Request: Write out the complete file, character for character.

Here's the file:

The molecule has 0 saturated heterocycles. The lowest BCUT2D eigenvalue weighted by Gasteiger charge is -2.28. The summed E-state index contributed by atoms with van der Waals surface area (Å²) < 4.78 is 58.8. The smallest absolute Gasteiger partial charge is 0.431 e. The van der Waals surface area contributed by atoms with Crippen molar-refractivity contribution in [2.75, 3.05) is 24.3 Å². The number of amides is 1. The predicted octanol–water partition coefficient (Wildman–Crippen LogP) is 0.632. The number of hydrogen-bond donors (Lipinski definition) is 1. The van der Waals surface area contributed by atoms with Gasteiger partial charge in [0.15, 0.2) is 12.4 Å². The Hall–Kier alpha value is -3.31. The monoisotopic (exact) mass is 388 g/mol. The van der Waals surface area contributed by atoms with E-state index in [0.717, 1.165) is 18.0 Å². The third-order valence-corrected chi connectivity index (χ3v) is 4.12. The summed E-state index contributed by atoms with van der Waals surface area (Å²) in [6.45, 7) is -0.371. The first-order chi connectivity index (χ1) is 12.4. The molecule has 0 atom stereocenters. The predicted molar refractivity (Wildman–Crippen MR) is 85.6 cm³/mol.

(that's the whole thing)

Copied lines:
The molecule has 0 saturated heterocycles. The lowest BCUT2D eigenvalue weighted by Gasteiger charge is -2.28. The summed E-state index contributed by atoms with van der Waals surface area (Å²) < 4.78 is 58.8. The smallest absolute Gasteiger partial charge is 0.431 e. The van der Waals surface area contributed by atoms with Crippen molar-refractivity contribution in [2.75, 3.05) is 24.3 Å². The number of amides is 1. The predicted octanol–water partition coefficient (Wildman–Crippen LogP) is 0.632. The number of hydrogen-bond donors (Lipinski definition) is 1. The van der Waals surface area contributed by atoms with Gasteiger partial charge in [0.15, 0.2) is 12.4 Å². The Hall–Kier alpha value is -3.31. The monoisotopic (exact) mass is 388 g/mol. The van der Waals surface area contributed by atoms with E-state index in [0.717, 1.165) is 18.0 Å². The third-order valence-corrected chi connectivity index (χ3v) is 4.12. The summed E-state index contributed by atoms with van der Waals surface area (Å²) in [6.45, 7) is -0.371. The first-order chi connectivity index (χ1) is 12.4. The molecule has 0 atom stereocenters. The predicted molar refractivity (Wildman–Crippen MR) is 85.6 cm³/mol.